Tahlequah Daily Press


January 3, 2006

Rules are made to be broken

Sue McMurray is member of a rare breed.

McMurray made a New Year’s resolution two years ago and has kept it ever since - that of watching her weight and exercising.

“Sue joined our six-week solutions program two years ago,” said Ashlea Ridenhour, manager of Curves. “Her hard work and dedication paid off in that short period of time, and she’s been with us ever since.”

Health-related goals top the charts every year in surveys of contemporary New Year’s resolutions; however, if unreasonable goals are set few, if any, of those resolutions are kept.

“New Year’s resolutions are fun, but the problem for most people is that we are not realistic when choosing them,” said Heather Winn, extension educator for the Oklahoma Cooperative Extension Service. “When making a resolution, consider choosing the ‘right’ one. Give it some thought, then set your goal. Once you’ve made your resolution official by writing it in the form of a goal, create a plan.”

By making a reasonably good plan, resolution-makers are more likely to make some progress or actually attain their goal, said Winn.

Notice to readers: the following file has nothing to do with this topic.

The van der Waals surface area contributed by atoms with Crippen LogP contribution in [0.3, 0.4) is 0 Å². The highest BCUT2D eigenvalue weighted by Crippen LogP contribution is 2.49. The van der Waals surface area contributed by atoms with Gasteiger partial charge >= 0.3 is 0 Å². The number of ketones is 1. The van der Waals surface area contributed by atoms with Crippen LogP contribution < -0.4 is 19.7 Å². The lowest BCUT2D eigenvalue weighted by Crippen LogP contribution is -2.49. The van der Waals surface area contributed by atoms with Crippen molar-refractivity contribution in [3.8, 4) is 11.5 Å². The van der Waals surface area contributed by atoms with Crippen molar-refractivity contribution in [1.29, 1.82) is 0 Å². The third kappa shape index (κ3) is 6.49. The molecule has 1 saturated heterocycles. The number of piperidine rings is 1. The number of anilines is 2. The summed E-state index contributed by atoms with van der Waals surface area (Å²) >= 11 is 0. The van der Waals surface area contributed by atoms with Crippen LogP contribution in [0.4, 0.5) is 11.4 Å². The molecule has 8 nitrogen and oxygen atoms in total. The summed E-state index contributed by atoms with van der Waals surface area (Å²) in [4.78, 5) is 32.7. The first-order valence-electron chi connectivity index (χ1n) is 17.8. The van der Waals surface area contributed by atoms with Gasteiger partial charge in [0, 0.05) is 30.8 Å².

“Try to identify the exact steps toward accomplishing the goal, being sure to identify any pitfalls or obstacles that you may run across,” said Winn.

Rev. Thea Nietfeld, of the Unitarian Universalist Congregation of Tahlequah, takes a spiritual approach to resolutions and the new year.

“I’m trying to keep up with the seasons and let myself move with seasonal changes, so that in the fall I don’t initiate [any new projects],” said Nietfeld. “Since winter solstice I’ve been preparing for what’s next, and I expect in the spring that new things will bloom in my life.”

According to Nietfeld, this approach to her changes over time keeps her in tune with the natural world.

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